Wednesday, January 03, 2007

Public Transport in Sydney: Where's the Beef?

Sydney Transport blog 2 20070102

Perhaps the Sydney Morning Herald is beginning to "get it." In 27 December editorial entitled "Planning with a Shovel," the paper noted that New South Wales densification policies promise to "clog the city with cars." The paper goes on to decry the ineffective government policies that have failed to materially improve public transport. That was vividly illustrated last year when the Herald's competitor, the Daily Telegraph showed that a marathon runner could beat the train over at least short distances. Today, Sydney's trains may run on time more often, but only because their schedules have been retarded.

However, it would be premature to celebrate an epiphany at the Herald. Its editorial writers quickly lapse into the tiresome anti-automobile ideology, charging, " Sydney must become a denser city lest it turn into a wasteful, car-dominated environmental disaster." The editorial implies that things would be better if only the state government had a better public transport plan.

Yes, Sydney is car-dominated. So is Atlanta. So is Portland. So is Paris and so are Stockholm and Barcelona. Moreover, none of them even, not even Sydney, approaches being an "environmental disaster." The Morning Herald needs to move from delusion (even hysteria) to reality. Urban areas today are cleaner than they have been in centuries. There is every prospect that they will continue to get cleaner as even better air pollution technologies reduce automobile emissions.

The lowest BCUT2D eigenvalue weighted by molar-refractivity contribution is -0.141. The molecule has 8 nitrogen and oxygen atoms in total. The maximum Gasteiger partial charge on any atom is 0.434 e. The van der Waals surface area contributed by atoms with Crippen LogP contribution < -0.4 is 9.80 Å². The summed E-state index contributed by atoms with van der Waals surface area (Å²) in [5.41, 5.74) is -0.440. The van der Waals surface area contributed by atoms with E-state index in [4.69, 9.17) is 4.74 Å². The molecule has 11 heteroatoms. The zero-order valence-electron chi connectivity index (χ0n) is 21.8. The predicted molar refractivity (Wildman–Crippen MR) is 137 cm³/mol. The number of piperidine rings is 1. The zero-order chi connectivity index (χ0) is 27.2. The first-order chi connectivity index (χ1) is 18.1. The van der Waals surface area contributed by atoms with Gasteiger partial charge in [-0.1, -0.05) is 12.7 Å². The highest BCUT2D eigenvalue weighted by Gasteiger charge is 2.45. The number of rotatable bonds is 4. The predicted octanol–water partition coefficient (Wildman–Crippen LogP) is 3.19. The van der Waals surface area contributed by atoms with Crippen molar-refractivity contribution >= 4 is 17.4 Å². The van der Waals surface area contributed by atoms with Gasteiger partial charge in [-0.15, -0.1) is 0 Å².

So what of this devotion to public transport? What would the Morning Herald have the government do? Any government? The reality is simply this. There is not a single serious proposal on the table in any of the high-income world's major urban areas that would establish a public transport system capable of replacing the autombile or even attracting a material share of demand from it. The research is clear --- mobility improves productivity and it makes people more affluent.

There is an applicable story from the US 1984 Democratic campaign for President. In a debate, Vice-President Walter F. Mondale turned to his opponent Gary Hart, and challenging his policies, asked "Where's the beef." Mondale was mimicking a phrase from a television advertising campaign in which a hamburger chain was implying that its competition sold hamburgers with not very much beef.

The same question could be asked about public transport. Why is there no beef? Because there can be none. Throughout Australia, North America and Western Europe, the automobile is the dominant form of urban transport. Today's geographically expansive urban areas simply cannot be served by public transport systems that are competitive with automobile travel, except principally to downtown.

If the Herald doesn't believe it perhaps they should run a contest and seek proposals from local experts and experts around the world to propose a feasible, affordable automobile competitive public transport system. The prize money, at whatever level, would go unclaimed.

When policymakers finally recognize that public transport rhetoric is largely without substance, then the focus can move from ideology to reality.

By Wendell Cox
Principal, Demographia (St. Louis, USA)
Co-author, Demographia International Housing Affordability Survey
Visiting Professor, Conservatoire National des Arts et Metiers, Paris

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